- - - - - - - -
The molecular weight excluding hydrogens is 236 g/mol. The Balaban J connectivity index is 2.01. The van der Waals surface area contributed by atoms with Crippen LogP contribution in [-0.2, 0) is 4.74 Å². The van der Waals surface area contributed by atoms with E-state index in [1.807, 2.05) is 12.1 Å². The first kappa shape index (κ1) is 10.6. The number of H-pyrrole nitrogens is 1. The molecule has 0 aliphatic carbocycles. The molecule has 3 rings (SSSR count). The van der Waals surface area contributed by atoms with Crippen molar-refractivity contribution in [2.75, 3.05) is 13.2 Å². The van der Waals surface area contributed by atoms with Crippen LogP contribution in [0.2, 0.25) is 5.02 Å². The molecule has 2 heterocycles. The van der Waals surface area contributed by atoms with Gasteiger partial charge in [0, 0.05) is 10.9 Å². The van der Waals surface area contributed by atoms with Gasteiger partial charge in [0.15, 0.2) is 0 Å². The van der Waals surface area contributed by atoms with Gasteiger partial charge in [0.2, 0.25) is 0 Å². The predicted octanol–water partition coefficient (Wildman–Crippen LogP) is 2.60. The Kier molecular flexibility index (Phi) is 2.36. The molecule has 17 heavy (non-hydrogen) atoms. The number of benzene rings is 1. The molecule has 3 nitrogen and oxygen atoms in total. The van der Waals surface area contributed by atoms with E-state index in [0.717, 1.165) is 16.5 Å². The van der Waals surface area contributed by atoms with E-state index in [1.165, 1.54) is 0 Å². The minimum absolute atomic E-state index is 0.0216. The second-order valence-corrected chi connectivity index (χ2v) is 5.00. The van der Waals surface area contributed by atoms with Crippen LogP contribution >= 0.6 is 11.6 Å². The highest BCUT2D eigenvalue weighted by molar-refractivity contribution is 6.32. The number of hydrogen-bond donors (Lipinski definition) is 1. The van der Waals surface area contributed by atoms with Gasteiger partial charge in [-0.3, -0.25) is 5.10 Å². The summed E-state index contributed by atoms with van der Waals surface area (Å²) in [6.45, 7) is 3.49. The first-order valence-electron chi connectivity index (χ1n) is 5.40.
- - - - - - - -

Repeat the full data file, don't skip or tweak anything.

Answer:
The molecular weight excluding hydrogens is 236 g/mol. The Balaban J connectivity index is 2.01. The van der Waals surface area contributed by atoms with Crippen LogP contribution in [-0.2, 0) is 4.74 Å². The van der Waals surface area contributed by atoms with E-state index in [1.807, 2.05) is 12.1 Å². The first kappa shape index (κ1) is 10.6. The number of H-pyrrole nitrogens is 1. The molecule has 0 aliphatic carbocycles. The molecule has 3 rings (SSSR count). The van der Waals surface area contributed by atoms with Crippen molar-refractivity contribution in [2.75, 3.05) is 13.2 Å². The van der Waals surface area contributed by atoms with Crippen LogP contribution in [0.2, 0.25) is 5.02 Å². The molecule has 2 heterocycles. The van der Waals surface area contributed by atoms with Gasteiger partial charge in [0, 0.05) is 10.9 Å². The van der Waals surface area contributed by atoms with Gasteiger partial charge in [0.15, 0.2) is 0 Å². The van der Waals surface area contributed by atoms with Gasteiger partial charge in [0.2, 0.25) is 0 Å². The predicted octanol–water partition coefficient (Wildman–Crippen LogP) is 2.60. The Kier molecular flexibility index (Phi) is 2.36. The molecule has 17 heavy (non-hydrogen) atoms. The number of benzene rings is 1. The molecule has 3 nitrogen and oxygen atoms in total. The van der Waals surface area contributed by atoms with E-state index in [0.717, 1.165) is 16.5 Å². The van der Waals surface area contributed by atoms with E-state index in [1.165, 1.54) is 0 Å². The minimum absolute atomic E-state index is 0.0216. The second-order valence-corrected chi connectivity index (χ2v) is 5.00. The van der Waals surface area contributed by atoms with Crippen LogP contribution >= 0.6 is 11.6 Å². The highest BCUT2D eigenvalue weighted by molar-refractivity contribution is 6.32. The number of hydrogen-bond donors (Lipinski definition) is 1. The van der Waals surface area contributed by atoms with Gasteiger partial charge in [-0.3, -0.25) is 5.10 Å². The summed E-state index contributed by atoms with van der Waals surface area (Å²) in [6.45, 7) is 3.49. The first-order valence-electron chi connectivity index (χ1n) is 5.40.